I can pinpoint the exact time when I first heard of frakeh. I was having dinner in Beirut with my childhood friend Youssef, telling him about my plans to write a Lebanese cookbook; he asked me if frakeh was going to be included. I was puzzled. What? frakeh (fra-keh)? “Yes” said he, “it is the essence of Lebanese food. You have to include it in your book! “
Frakeh is the national dish of Southern Lebanon. Youssef is originally from Tyre, the beautiful and ancient city (Alexander the Great laid siege to Tyre for months before finally conquering it). Folks in the south (j’noob) prepare it; it is their kibbeh tartare, called kibbeh nayyeh in the rest of the country. Today, one can order frakeh at the butcher shop in Beirut. However, it is best homemade.
Frakeh is a simple mixture of minced lean meat with spices (fresh and dried) and a bit of fine bulgur. I am not a raw meat aficionado so I pan-fried the patties and the taste was just delicious, what with the cumin, chili, rose petals, marjoram, cloves and allspice, and more.
The following week I ran into Mrs. Nisr at the beauty shop; I asked her if she could tell me about Frakeh. On Monday, Mrs. Nisr rang the bell holding a bouquet of herbs that she picked apart for my benefit: Marjoram, wild mint, basil, rose petals, wild cress, geranium leaves and others; she told me: “You just go out into the field and pick only the most fragrant herbs: These go into the kammooneh, which is the spice mix that we southerners use for frakeh and lots of other dishes”.
Frakeh was prepared and the leftover meat patties I ended up frying. I can report that the kammooneh adds a wonderful flavor to meat, both raw and cooked. The spice mix can be found in Middle-Eastern stores.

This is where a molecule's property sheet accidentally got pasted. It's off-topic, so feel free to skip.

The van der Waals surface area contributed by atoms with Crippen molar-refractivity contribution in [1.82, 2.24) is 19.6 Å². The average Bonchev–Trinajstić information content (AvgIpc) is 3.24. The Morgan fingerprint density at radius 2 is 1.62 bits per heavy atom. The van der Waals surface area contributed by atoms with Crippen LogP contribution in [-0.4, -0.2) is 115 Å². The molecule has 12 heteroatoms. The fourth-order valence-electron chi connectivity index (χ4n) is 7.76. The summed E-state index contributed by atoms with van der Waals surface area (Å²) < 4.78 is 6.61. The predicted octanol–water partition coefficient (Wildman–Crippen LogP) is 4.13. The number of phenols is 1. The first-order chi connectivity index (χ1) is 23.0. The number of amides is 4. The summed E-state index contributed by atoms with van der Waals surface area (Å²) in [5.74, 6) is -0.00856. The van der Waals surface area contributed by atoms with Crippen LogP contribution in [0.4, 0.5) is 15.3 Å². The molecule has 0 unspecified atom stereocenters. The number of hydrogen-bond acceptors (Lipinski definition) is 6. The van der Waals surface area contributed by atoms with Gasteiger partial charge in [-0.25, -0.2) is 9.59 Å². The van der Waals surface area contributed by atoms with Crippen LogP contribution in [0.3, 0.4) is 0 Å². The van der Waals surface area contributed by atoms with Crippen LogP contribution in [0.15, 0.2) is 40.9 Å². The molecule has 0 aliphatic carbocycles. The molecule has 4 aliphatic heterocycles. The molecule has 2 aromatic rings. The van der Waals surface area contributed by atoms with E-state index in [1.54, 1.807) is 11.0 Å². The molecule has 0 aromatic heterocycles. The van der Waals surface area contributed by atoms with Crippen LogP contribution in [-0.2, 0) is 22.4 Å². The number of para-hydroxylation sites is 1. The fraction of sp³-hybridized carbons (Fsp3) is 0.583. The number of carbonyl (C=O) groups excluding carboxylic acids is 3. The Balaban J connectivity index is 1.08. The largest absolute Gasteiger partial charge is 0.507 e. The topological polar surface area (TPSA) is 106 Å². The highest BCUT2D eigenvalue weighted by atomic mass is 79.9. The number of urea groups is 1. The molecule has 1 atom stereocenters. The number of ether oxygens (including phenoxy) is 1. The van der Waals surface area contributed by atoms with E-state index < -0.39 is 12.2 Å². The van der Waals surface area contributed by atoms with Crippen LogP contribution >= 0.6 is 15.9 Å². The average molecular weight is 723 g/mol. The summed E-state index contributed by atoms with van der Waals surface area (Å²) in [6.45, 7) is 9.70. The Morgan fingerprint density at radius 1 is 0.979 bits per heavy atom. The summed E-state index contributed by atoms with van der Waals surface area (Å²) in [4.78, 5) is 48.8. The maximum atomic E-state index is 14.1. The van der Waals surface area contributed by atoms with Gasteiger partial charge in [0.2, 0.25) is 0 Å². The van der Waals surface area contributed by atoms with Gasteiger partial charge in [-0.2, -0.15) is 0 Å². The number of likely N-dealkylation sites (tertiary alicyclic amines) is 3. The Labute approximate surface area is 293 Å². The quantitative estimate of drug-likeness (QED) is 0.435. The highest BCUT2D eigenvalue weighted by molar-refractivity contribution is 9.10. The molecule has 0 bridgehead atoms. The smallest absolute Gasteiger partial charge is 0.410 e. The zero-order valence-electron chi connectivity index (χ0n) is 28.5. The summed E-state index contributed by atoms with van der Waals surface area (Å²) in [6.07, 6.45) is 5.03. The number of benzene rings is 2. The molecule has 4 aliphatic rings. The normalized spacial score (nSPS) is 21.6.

INGREDIENTS: 4 servings
- ½ lb. goat (or any other meat), cleaned of all fat, veins and sinews, ground 3 times
- 1/2 cup extra fine bulgur (# 1), soaked in water 10 minutes and drained very well
- 1/4 cup kibbeh mix; spices and herbs (1 tsp each of: cumin, seven-spice, cinnamon, black pepper) plus several sprigs of marjoram, basil , and wild mint or other fragrant herb; ¼ cup of Damascus rose petals fresh or dried.
- 3 scallions, 3 white onions
- 3 parsley sprigs
- 2 mint sprigs
- 1 hot chili pepper
- 3 sprigs of marjoram
- salt, to taste
- Olive oil, to taste
1. Chop the fresh herbs and place in a food processor bowl; squeeze and drain the bulgur of all the excess moisture. Place the kibbeh spices and herbs with the vegetables, green marjoram and the bulgur in the food processor. Process the mixture which should take on a greenish color. Remove from the processor.
3. Combine the meat and half of the kammooneh in the food processor with the bulgur; leave the extra kammoonieh in the middle of the plate. Shape the kibbeh mixture into golf-size balls, pressing on each ball to give it an undulated shape. Place them on a platter and garnish with mint leaves and the extra kammoonieh mix.
NOTE: The fresh herbs in this recipe can be substituted with what is available in a local farmer’s market, namely, parsley, dill, oregano, cilantro, basil, mint and sage.
The Frakeh has to be served the same day; otherwise, fry the patties in olive oil and serve warm. Only use the best quality meat bought from a trusted butcher.
Image above of the frakeh spice mix sold in stores.
Kammuneh is made up of dried spices (of which cumin is predominant, hence the name kammun is cumin in Arabic); other spices besides cumin could include cinnamon, allspice, cloves, and hot chili pepper. Kammuneh needs always to include fresh fragrant herbs as Mrs. Salam Nisr explained to me as she was depositing her trove in my hands. The popular herbs are marjoram, mint, basil and green onion. One unique item in kammuneh is rose petals (preferably from the Rosa Damascena variety of which rosewater is made from).
Kammuneh is added to bulgur, which turns its color to bright green; the spice mix is blended with raw meat for Frakeh, to make the kibbeh tartare, southern Lebanese style. Kammuneh can also be combined with potatoes, for a vegetarian potato kibbeh, or tomatoes for a tomato kibbeh plate.